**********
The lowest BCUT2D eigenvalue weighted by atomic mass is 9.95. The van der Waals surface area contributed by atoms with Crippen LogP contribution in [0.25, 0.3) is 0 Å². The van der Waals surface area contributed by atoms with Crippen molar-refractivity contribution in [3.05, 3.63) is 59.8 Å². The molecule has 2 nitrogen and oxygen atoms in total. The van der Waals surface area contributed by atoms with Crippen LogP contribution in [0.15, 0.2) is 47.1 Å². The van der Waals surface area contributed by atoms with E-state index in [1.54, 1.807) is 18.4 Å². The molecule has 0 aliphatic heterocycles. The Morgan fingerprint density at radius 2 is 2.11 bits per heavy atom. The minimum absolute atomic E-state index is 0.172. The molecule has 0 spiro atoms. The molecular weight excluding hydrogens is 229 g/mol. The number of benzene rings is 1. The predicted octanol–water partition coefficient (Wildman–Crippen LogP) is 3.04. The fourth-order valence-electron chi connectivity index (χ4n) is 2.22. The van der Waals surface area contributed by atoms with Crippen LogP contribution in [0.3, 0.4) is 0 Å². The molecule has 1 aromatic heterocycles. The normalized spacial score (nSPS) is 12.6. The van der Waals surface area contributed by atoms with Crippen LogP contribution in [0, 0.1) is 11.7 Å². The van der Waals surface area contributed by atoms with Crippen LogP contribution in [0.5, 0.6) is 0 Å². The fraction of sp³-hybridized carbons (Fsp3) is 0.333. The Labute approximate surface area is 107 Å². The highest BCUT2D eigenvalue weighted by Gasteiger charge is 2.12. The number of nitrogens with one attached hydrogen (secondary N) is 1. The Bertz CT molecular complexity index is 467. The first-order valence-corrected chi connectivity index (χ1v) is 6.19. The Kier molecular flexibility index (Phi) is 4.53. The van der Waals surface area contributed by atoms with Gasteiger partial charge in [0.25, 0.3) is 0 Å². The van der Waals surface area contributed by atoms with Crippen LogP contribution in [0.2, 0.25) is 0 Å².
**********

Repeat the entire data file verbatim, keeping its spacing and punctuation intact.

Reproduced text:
The lowest BCUT2D eigenvalue weighted by atomic mass is 9.95. The van der Waals surface area contributed by atoms with Crippen LogP contribution in [0.25, 0.3) is 0 Å². The van der Waals surface area contributed by atoms with Crippen molar-refractivity contribution in [3.05, 3.63) is 59.8 Å². The molecule has 2 nitrogen and oxygen atoms in total. The van der Waals surface area contributed by atoms with Crippen LogP contribution in [0.15, 0.2) is 47.1 Å². The van der Waals surface area contributed by atoms with E-state index in [1.54, 1.807) is 18.4 Å². The molecule has 0 aliphatic heterocycles. The Morgan fingerprint density at radius 2 is 2.11 bits per heavy atom. The minimum absolute atomic E-state index is 0.172. The molecule has 0 spiro atoms. The molecular weight excluding hydrogens is 229 g/mol. The number of benzene rings is 1. The predicted octanol–water partition coefficient (Wildman–Crippen LogP) is 3.04. The fourth-order valence-electron chi connectivity index (χ4n) is 2.22. The van der Waals surface area contributed by atoms with Crippen LogP contribution in [0.3, 0.4) is 0 Å². The molecule has 1 aromatic heterocycles. The normalized spacial score (nSPS) is 12.6. The van der Waals surface area contributed by atoms with Crippen LogP contribution in [0, 0.1) is 11.7 Å². The van der Waals surface area contributed by atoms with Crippen LogP contribution in [0.5, 0.6) is 0 Å². The fraction of sp³-hybridized carbons (Fsp3) is 0.333. The Labute approximate surface area is 107 Å². The highest BCUT2D eigenvalue weighted by Gasteiger charge is 2.12. The number of nitrogens with one attached hydrogen (secondary N) is 1. The Bertz CT molecular complexity index is 467. The first-order valence-corrected chi connectivity index (χ1v) is 6.19. The Kier molecular flexibility index (Phi) is 4.53. The van der Waals surface area contributed by atoms with Gasteiger partial charge in [0.25, 0.3) is 0 Å². The van der Waals surface area contributed by atoms with Crippen LogP contribution in [0.2, 0.25) is 0 Å².